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Empowering and Engaging Nurses Through a Nurse-Driven Skin Tear Protocol

Payne and Martin brought skin tears to the attention of wound and skin specialists and to the wound care community when they reported an incidence rate of 2.23% in individuals aged 55 years and older, living in a long-term care facility. A skin tear is "a wound caused by shear, friction, and/or blunt force resulting in a separation of skin layers."1 Skin tears may be partial- or full-thickness wounds, develop into chronic wounds without proper treatment and follow-up, and, most importantly, are preventable.

Primary Prevention is the Best Skin Tear Management Strategy

Skin tears are often observed in older adults as a result of modifiable and non-modifiable risk factors:

  • Decrease in collagen or elasticity of the skin
  • Dry skin
  • Medications (anticoagulants, steroids, etc.)
  • Trauma (associated with falls)
  • Sun exposure throughout life
  • Genetics

Skin tears are highly prevalent in the older adult population and are often underreported in literature. Skin tears may cause pain, poor mobility, and a decrease in quality of life.1 Skin tears start as acute wounds with the ability to close by primary intention. We hope for healing in 7 to 14 days; however, most residents have multiple comorbidities that prevent or slow healing. The expected rate of healing for a skin tear is 20% to 40% wound reduction in two to four weeks.1


  • Perform risk assessment (a validated risk assessment tool for skin tears does not exist – one of my future goals).
  • Moisturize.
  • Protect.
  • As with all wounds, treat the cause.


  • Systematic approach with non-adherent contact layer and silicone or foam bordered dressing, changing two to three times per week, depending on drainage.

Advances in Skin and Wound Care also discusses the International Skin Tear Advisory Panel (ISTAP) recommendations, specifically:1

  • Treat the cause (dry skin, falls, medications, etc.).
  • Take a systematic approach that is appropriate for partial- and full-thickness skin tears.
  • Address resident-centered goals.
  • Provide appropriate local wound care.

Best practices

  • Provide moist wound healing.
  • Protect fragile skin (periwound and wound bed).
  • Decrease trauma and pain with dressing removal.

Other considerations

  • Tetanus vaccination (depending on the cause of the skin tear)
  • Antimicrobial properties (if infection is suspected)
  • Debridement (depending on assessment findings)
  • Consultation with wound specialist

Nurse-Driven Protocol: Clinical and Professional Results

Skin tears often pose a problem in the long-term care setting, as observed and discussed in the literature. Refer to my previous blog, "Prevention and Treatment of Skin Tears in the Elderly Population," for more about this topic. Additionally, evidence has shown us that a delay in treating a wound with the appropriate treatment may lead to a delay in wound healing. Therefore, a skin tear protocol for prevention and management of skin tears in a long-term care setting is beneficial. Results and data collection are currently in process, but the trend seems to be faster healing times and increases in nurse satisfaction post implementation of the protocol. Giving nurses autonomy and empowering them to promote positive patient outcomes results in an increased level of nurse satisfaction.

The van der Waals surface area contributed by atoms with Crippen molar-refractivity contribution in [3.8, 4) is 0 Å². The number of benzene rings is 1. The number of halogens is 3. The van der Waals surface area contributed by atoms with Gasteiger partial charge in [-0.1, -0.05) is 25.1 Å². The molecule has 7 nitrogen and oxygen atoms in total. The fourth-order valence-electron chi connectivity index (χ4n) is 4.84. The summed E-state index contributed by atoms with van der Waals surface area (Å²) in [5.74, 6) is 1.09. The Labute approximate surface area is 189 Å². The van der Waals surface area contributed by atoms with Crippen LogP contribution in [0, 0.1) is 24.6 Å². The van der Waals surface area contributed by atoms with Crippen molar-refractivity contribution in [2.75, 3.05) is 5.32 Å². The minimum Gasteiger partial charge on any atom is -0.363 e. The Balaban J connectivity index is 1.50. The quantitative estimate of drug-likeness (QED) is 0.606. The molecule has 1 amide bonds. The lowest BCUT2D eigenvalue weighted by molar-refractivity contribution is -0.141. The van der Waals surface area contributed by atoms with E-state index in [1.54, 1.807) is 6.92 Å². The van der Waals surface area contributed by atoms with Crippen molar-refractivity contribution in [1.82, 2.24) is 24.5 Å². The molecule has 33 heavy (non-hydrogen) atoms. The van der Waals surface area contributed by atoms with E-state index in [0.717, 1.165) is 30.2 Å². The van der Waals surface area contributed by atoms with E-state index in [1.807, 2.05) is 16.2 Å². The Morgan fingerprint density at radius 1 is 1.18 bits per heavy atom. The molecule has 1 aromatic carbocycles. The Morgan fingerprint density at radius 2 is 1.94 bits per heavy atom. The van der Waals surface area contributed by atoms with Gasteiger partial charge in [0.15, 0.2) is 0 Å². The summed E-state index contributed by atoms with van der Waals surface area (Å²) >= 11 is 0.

Nurses are able to apply an evidence-based protocol that facilitates positive patient outcomes. Additionally, nurses often use this as an opportunity to come up with an individualized plan of care for their patients. For example, the primary nurses are looking at the causes of the skin tears and putting individualized interventions into place (padding wheelchairs, lotion for dry skin, wearing long sleeves, sun protection, discussing medications with the provider, etc.). Empowering our bedside nurses and promoting a culture of evidence-based practice and nurse engagement facilitates improved patient outcomes and increased nurse satisfaction!


1. LeBlanc K, Baranoski S, Christensen D, et al. The art of dressing selection: a consensus statement on skin tears and best practice. Adv Skin Wound Care. 2016;29(1):32–46.

About the Author

Holly is a board certified gerontological nurse and advanced practice wound, ostomy, and continence nurse coordinator at The Department of Veterans Affairs Medical Center in Cleveland, Ohio. She has a passion for education, teaching, and our veterans. Holly has been practicing in WOC nursing for approximately six years. She has much experience with the long-term care population and chronic wounds as well as pressure injuries, diabetic ulcers, venous and arterial wounds, surgical wounds, radiation dermatitis, and wounds requiring advanced wound therapy for healing. Holly enjoys teaching new nurses about wound care and, most importantly, pressure injury prevention. She enjoys working with each patient to come up with an individualized plan of care based on their needs and overall medical situation. She values the importance of taking an interprofessional approach with wound care and prevention overall, and involves each member of the health care team as much as possible. She also values the significance of the support of leadership within her facility and the overall impact of great teamwork for positive outcomes. 

The views and opinions expressed in this blog are solely those of the author, and do not represent the views of WoundSource, HMP Global, its affiliates, or subsidiary companies.